Honda has been urged to rethink its “devastating” decision to close its Swindon plant which will jeopardise 3,500 jobs.
Workers at the Wiltshire factory reacted angrily on Monday to the move at a time of turmoil for UK car manufacturing and fears over the impact of Brexit.
The Japanese car giant failed to respond to requests for comment over the proposal which comes less than six months after bosses pledged support for the plant, but confirmation is expected on Tuesday.
After a meeting with Honda and Business Secretary Greg Clark, Swindon’s Tory MPs Justin Tomlinson and Robert Buckland said they were “disappointed and surprised” by the news, adding that job losses were not expected until 2021.
Mr Buckland said the car-maker's decision to consolidate European market production in Japan was not as a result of Brexit.
Speaking to ITN, Mr Buckland later urged the manufacturer to reconsider.
He said: “Honda hasn’t yet made its public announcement I’ve already said that I think they should think again and I certainly would be ready to talk to them and anybody who cares to listen to make the case for Swindon as a strong centre for manufacturing.”
He denied that Brexit was to blame for the “surprising and shocking news”, which he said was down to the firm wanting to take production back to Japan as it develops its electric engines.
Staff in the Wiltshire town – which voted 55% in favour of Brexit in the 2016 referendum – said they were angry about the development.
One worker, who has been at the plant for 24 years, said he blamed the closure on Brexit.
The Remain voter said: “Perfectly viable car plant operating for 30 years, no problem at all – as soon as Brexit comes along the plant needs investment.
“People like Justin Tomlinson, our MP, campaigned for this Brexit.
"He wanted Brexit – he gets to carry the can.
"If he’s not unseated by a massive majority at the next election then this town gets what it deserves.”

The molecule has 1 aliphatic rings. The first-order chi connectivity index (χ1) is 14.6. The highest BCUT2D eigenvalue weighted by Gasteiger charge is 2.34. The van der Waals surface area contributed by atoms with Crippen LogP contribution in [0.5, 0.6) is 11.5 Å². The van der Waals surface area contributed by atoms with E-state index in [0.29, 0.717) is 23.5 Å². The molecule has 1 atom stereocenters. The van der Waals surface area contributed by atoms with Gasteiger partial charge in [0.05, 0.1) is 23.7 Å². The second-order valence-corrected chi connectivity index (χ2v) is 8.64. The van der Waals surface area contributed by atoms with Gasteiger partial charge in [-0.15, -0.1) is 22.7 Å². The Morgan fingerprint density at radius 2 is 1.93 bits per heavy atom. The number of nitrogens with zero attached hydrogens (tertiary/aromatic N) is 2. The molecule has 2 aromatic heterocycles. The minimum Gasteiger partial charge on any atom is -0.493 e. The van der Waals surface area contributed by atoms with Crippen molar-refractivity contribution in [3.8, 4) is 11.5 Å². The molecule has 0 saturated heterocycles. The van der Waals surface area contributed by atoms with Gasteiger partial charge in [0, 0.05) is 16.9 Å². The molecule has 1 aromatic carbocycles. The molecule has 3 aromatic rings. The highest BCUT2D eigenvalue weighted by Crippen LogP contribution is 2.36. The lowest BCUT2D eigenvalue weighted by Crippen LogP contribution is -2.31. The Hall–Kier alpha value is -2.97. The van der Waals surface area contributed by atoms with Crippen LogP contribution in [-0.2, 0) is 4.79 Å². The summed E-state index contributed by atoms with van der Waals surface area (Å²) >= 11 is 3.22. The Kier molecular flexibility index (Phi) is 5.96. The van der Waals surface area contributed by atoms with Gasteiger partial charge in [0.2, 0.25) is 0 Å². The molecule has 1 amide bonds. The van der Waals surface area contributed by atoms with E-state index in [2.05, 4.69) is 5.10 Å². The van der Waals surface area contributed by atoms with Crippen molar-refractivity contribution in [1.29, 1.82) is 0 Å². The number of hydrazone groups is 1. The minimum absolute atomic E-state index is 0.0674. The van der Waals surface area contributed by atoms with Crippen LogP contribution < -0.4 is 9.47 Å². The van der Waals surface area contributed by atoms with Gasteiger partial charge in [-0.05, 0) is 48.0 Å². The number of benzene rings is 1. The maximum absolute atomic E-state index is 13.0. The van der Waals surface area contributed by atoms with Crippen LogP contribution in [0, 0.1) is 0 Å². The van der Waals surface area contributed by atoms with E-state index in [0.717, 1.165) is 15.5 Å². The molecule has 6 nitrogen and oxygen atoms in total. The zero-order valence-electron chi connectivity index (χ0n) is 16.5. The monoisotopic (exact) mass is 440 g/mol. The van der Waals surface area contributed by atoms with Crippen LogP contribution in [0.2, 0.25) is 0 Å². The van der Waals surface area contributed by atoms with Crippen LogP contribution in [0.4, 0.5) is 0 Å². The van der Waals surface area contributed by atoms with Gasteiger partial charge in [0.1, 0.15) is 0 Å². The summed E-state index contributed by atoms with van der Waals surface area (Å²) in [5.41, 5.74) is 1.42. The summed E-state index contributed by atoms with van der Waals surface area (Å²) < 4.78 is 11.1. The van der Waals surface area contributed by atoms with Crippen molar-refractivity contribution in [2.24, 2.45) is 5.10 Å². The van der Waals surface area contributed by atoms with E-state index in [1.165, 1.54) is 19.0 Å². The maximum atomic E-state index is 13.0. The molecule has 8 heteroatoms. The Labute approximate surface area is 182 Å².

Asked how he felt about the news, the man replied: “Pretty hacked off, to be fair.”
Another worker leaving the site said staff had not been warned about the announcement.
He said: “Devastated. That’s all I can say.”
Labour leader Jeremy Corbyn said it is a “huge blow” to workers and the wider community, adding: “The Government’s disastrous handling of Brexit is letting people down across the country.”
Alan Tomala, regional officer for the Unite union, and a former employee at the plant between 1995 and 2007, said workers were “angry, dismayed and worried”.
“If the speculation is to be confirmed, 3,500 jobs are at risk,” Mr Tomala said.
“The usual formula is one job in the plant equates to four in the supply chain and the local economy.
"If closure is confirmed, it will rip the heart out of this area.”
He said the union represented more than 1,200 workers at the plant, and they had not been told if the reports were correct.
“For employees, our members and the wider workforce, both in the plant and in the supply chain, to hear about this through the media I think is disrespectful and disgraceful,” Mr Tomala said.
“The workforce in there deserve better than that.”
The company employs about 3,500 people at the Swindon plant, building around 160,000 Civics a year, more than 90% of which are exported to Europe and the US.
The news comes a fortnight after Nissan told workers its next-generation X-Trail would be made in Japan and not Sunderland, as planned, despite the Government’s so-called sweetheart deal of up to £80 million to protect the firm from higher post-Brexit trade tariffs.
Speaking in September, Ian Howells, senior vice-president of Honda Europe, said the company remained “right behind” its plant in Swindon and was not considering moving out of the UK after Brexit.
Honda was the first major Japanese car company to get involved in large-scale manufacturing in the UK when it did a deal with British Leyland in 1980 to produce Honda-based models in BL factories.
Work began on its plant in Swindon in 1985.